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Title: Adolescents with sexually inappropriate behaviours : background, characteristics and approaches to intervention
Author: England, Rachel Nadine
ISNI:       0000 0004 2697 9376
Awarding Body: University of Liverpool
Current Institution: University of Liverpool
Date of Award: 2009
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The incidence of sexually inappropriate behaviour in adolescents is increasing. Understanding of the nature, incidence and characteristics of the perpetrators of such behaviours is growing; however a validated and conclusive aetiology of sexually inappropriate behaviour in adolescents remains elusive. A specialist project for adolescents with sexually inappropriate behaviours was accessed as a component of a national evaluation project, from where the research developed. It was the first aim of the research to explore the characteristics of a British sample of adolescents with sexually inappropriate behaviours attending a specialised intervention project. A retrospective analysis of case file records of young people was undertaken. A number of characteristics common to previous research were found as were a number contrary. A number of differences were observed between young people convicted and those alleged to have committed sexually inappropriate acts. Intervention for adolescent offenders has seen considerable growth. However, offending continues and adolescents continue to re-offend despite receiving intervention. As a consequence, the second and third aims of the research were to psychometrically assess a sample of adolescents with sexually inappropriate behaviours. The validity of a proposed model of sexually inappropriate behaviour was tested and the efficacy of a specialist intervention project was assessed. Sexually inappropriate young people, non-sexual offenders and non-offenders were comparatively assessed. A small number of statistically significant xi differences were found between the groups. However there were no statistically significant differences found in the majority of assessed areas. The adolescents who participated in the research were a heterogeneous group with differing characteristics and needs. No support was found for the tested model of sexually inappropriate behaviours in adolescents. Comparative analyses of the score results compared at two points in time showed no significant differences in scores after intervention by the specialist intervention project. Research has also acknowledged the need to look beyond the content of offending intervention to how it is delivered. Psychological therapy research has recognised the role and importance of the working alliance between a professional and patient and the concept has began to be explored within research and intervention with adult sexual offenders. The role of the working alliance within youth offending research has received limited research attention. Therefore it was the last aim of the research to explore the concept of a working alliance in youth offending intervention and its impact on successful outcomes. Interviews were conducted with youth offending professionals and young offenders and grounded theory analyses were completed to produce a model of interpretations of the role of the working alliance. The findings suggest that a working alliance exerts some influence on the success of youth offending interventions.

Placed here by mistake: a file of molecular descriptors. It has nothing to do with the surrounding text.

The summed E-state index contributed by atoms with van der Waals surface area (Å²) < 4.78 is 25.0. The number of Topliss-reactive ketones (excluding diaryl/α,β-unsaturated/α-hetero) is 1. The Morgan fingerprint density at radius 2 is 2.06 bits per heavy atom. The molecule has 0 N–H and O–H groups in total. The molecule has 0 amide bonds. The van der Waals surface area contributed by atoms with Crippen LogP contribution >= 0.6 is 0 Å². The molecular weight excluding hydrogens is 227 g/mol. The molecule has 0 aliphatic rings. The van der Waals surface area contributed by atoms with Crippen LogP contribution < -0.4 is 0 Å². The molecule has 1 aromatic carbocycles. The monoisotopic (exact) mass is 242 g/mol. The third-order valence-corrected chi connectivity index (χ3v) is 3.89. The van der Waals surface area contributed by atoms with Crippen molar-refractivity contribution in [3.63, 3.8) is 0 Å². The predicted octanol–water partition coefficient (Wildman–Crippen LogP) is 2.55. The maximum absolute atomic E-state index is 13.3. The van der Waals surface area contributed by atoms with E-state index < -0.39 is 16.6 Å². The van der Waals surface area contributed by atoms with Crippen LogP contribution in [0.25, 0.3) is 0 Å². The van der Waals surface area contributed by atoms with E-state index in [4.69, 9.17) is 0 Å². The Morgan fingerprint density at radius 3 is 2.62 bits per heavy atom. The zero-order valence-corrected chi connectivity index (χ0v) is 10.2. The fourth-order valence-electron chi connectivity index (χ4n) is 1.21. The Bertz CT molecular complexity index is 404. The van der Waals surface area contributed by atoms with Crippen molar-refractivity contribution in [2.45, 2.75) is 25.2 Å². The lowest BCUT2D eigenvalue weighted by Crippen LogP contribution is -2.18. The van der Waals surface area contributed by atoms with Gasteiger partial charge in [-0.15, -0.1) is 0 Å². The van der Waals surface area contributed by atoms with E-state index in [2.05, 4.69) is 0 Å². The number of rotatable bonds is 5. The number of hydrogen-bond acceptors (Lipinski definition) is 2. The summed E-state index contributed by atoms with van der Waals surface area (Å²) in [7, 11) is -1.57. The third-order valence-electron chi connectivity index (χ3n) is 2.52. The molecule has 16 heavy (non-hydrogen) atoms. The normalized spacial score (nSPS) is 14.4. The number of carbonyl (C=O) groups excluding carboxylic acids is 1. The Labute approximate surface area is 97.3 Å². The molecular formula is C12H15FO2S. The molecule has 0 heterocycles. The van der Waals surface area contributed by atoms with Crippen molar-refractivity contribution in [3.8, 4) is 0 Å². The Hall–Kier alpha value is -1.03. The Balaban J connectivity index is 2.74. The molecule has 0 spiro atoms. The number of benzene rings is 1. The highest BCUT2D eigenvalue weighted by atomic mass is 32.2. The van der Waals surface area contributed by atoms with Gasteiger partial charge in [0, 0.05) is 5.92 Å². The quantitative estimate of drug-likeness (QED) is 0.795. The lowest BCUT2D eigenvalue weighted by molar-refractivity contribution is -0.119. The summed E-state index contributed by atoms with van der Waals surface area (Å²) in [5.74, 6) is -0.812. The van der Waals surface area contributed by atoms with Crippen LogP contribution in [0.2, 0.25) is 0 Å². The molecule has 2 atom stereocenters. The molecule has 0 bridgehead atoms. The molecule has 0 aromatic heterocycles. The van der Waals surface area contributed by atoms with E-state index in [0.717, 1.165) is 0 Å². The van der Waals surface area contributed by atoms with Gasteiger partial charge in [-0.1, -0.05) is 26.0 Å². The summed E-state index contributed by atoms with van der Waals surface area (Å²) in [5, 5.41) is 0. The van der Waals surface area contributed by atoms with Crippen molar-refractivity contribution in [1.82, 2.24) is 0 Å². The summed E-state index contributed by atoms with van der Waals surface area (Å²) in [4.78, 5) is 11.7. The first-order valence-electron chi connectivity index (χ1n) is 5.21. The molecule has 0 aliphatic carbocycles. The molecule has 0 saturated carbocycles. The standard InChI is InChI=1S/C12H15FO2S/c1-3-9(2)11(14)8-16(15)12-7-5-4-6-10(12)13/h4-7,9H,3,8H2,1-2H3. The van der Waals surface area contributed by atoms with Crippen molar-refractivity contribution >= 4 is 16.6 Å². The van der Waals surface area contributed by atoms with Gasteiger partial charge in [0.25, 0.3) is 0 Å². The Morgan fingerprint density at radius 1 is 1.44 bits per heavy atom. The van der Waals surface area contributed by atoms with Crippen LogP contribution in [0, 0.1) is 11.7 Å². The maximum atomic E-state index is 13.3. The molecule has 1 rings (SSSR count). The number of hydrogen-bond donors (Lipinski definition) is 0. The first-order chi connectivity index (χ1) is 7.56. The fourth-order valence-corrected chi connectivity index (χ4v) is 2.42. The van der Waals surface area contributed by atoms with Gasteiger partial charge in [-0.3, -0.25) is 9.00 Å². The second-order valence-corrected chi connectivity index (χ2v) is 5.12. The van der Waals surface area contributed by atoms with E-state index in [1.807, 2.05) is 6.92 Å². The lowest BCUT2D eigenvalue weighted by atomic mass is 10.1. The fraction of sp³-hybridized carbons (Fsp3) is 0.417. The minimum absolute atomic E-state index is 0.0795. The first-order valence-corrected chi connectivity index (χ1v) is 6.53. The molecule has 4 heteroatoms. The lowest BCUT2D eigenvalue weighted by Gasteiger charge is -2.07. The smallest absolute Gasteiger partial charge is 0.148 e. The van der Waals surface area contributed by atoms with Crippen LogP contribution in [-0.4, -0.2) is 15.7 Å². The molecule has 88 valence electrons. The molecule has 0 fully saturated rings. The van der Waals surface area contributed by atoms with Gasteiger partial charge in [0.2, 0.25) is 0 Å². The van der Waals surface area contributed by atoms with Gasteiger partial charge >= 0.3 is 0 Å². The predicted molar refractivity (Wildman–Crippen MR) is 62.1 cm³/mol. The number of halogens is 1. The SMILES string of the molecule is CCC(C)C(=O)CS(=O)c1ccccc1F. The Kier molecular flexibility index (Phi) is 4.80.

Supervisor: Not available Sponsor: Not available
Qualification Name: Thesis (Ph.D.) Qualification Level: Doctoral
EThOS ID:  DOI: Not available